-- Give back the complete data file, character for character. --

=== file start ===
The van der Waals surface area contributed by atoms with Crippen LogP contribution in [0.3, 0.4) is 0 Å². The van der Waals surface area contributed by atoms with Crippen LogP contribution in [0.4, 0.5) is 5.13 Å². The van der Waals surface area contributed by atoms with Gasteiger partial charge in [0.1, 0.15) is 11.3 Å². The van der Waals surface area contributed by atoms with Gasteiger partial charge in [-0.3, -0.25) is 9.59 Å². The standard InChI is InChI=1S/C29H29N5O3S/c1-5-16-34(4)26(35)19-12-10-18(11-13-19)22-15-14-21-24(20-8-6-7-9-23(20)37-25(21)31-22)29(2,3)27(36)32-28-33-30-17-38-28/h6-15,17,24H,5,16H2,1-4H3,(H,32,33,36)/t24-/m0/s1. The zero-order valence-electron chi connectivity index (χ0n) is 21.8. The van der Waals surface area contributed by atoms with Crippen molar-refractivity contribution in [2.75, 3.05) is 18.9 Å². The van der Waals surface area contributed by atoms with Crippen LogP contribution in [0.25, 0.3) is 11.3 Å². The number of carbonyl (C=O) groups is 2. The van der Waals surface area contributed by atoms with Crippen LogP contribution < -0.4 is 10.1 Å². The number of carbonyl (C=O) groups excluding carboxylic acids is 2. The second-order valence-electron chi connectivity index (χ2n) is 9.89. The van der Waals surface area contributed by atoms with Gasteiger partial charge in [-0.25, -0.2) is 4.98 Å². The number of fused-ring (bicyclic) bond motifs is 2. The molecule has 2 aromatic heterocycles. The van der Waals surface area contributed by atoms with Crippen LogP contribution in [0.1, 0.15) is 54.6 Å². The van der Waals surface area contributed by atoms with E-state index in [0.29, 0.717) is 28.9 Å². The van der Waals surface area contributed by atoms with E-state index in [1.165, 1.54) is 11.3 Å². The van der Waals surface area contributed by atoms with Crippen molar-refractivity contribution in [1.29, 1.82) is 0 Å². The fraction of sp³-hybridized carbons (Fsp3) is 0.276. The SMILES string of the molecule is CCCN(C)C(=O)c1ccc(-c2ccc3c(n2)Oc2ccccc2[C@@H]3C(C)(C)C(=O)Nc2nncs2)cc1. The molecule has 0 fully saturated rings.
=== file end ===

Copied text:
The van der Waals surface area contributed by atoms with Crippen LogP contribution in [0.3, 0.4) is 0 Å². The van der Waals surface area contributed by atoms with Crippen LogP contribution in [0.4, 0.5) is 5.13 Å². The van der Waals surface area contributed by atoms with Gasteiger partial charge in [0.1, 0.15) is 11.3 Å². The van der Waals surface area contributed by atoms with Gasteiger partial charge in [-0.3, -0.25) is 9.59 Å². The standard InChI is InChI=1S/C29H29N5O3S/c1-5-16-34(4)26(35)19-12-10-18(11-13-19)22-15-14-21-24(20-8-6-7-9-23(20)37-25(21)31-22)29(2,3)27(36)32-28-33-30-17-38-28/h6-15,17,24H,5,16H2,1-4H3,(H,32,33,36)/t24-/m0/s1. The zero-order valence-electron chi connectivity index (χ0n) is 21.8. The van der Waals surface area contributed by atoms with Crippen molar-refractivity contribution in [2.75, 3.05) is 18.9 Å². The van der Waals surface area contributed by atoms with Crippen LogP contribution in [0.25, 0.3) is 11.3 Å². The number of carbonyl (C=O) groups is 2. The van der Waals surface area contributed by atoms with Crippen LogP contribution < -0.4 is 10.1 Å². The number of carbonyl (C=O) groups excluding carboxylic acids is 2. The second-order valence-electron chi connectivity index (χ2n) is 9.89. The van der Waals surface area contributed by atoms with Gasteiger partial charge in [-0.25, -0.2) is 4.98 Å². The number of fused-ring (bicyclic) bond motifs is 2. The molecule has 2 aromatic heterocycles. The van der Waals surface area contributed by atoms with Crippen LogP contribution in [0.1, 0.15) is 54.6 Å². The van der Waals surface area contributed by atoms with E-state index in [0.29, 0.717) is 28.9 Å². The van der Waals surface area contributed by atoms with E-state index in [1.165, 1.54) is 11.3 Å². The van der Waals surface area contributed by atoms with Crippen molar-refractivity contribution in [1.29, 1.82) is 0 Å². The fraction of sp³-hybridized carbons (Fsp3) is 0.276. The SMILES string of the molecule is CCCN(C)C(=O)c1ccc(-c2ccc3c(n2)Oc2ccccc2[C@@H]3C(C)(C)C(=O)Nc2nncs2)cc1. The molecule has 0 fully saturated rings.